At daybreak, on September 27th, 1718, Bonnet set sail toward Rhett’s force, and all three sloops opened fire, initiating the Battle of Cape Fear River. The two South Carolinian sloops split up in an effort to bracket the Royal James between them. Bonnet tried to avoid the trap by steering the Royal James close to the river’s western shore, but ran aground in the process. Rhett’s closing sloops also ran aground, leaving only the Henry in range of the Royal James.
The battle was stalemated for the next five or six hours, with all the participants immobilized. Bonnet’s men had the advantage that their deck was heeled away from their opponents, giving them cover, while the Henry’s deck was tilted toward the pirates, thus exposing Rhett’s men to punishing musket volleys. Bonnet’s force suffered twelve casualties while killing or wounding 24 of Rhett’s 70-man crew. Most of Bonnet’s men fought enthusiastically, challenging their enemies to board and fight hand to hand, and tying a wiff knot in their flag as a mock signal to come aboard and render aid. Bonnet himself patrolled the deck with a pistol drawn, threatening to kill any pirate who faltered in the fight. Nevertheless, some of the prisoners who had been forced to join the pirate crew refused to fire on Rhett’s men, and one narrowly escaped death at Bonnet’s hands in the confusion of the engagement.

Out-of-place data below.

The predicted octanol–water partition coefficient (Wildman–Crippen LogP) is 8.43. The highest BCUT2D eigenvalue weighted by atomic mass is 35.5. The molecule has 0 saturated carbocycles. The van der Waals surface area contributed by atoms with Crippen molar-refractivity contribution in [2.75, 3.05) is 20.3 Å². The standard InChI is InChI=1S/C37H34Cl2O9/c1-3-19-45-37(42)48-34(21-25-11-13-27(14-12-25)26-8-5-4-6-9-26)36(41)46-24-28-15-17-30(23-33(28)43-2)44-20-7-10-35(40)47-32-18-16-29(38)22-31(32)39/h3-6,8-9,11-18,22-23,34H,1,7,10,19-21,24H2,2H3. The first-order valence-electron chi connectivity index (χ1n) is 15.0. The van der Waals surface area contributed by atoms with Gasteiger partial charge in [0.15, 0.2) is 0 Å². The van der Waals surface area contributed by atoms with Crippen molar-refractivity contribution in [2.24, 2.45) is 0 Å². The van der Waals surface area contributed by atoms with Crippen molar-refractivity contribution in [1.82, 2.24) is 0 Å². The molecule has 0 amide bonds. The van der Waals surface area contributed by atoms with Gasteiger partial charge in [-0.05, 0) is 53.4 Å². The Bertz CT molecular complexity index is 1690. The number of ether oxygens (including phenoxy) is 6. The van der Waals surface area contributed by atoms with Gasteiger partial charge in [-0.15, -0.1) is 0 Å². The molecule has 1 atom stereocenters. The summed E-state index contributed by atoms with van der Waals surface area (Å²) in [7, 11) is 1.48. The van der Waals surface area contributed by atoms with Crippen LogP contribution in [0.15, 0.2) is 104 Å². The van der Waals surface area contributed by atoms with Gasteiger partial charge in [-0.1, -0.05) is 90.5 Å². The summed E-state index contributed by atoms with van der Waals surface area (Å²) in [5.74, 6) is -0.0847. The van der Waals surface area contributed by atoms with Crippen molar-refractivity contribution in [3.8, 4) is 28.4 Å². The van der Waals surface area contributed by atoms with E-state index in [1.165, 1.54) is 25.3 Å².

The battle was ultimately decided by the rising of the tide, which lifted Rhett’s sloops free while temporarily leaving the Royal James stranded. Bonnet was left watching helplessly while the enemy vessels repaired their rigging and closed to board his paralyzed vessel. In a boarding action, Bonnet’s men would be outnumbered almost three to one, and his case was clearly hopeless. He ordered his gunner, George Ross, to blow up the Royal James’ powder magazine. Ross apparently attempted this, but was overruled by the remainder of the crew, who raised a white flag in surrender. Rhett arrested the pirates, returning to Charleston with his prisoners on October 3.
Escape, recapture, and execution
In Charleston, Bonnet was separated from the bulk of his crew and held for three weeks in the provost marshal’s house along with his boatswain, Ignatius Pell, and his sailing master, David Herriott. On October 24, Bonnet and Herriott escaped, probably by colluding with local merchant Richard Tookerman. Governor Johnson at once placed a £700 bounty on Bonnet’s head and dispatched search teams to track him down.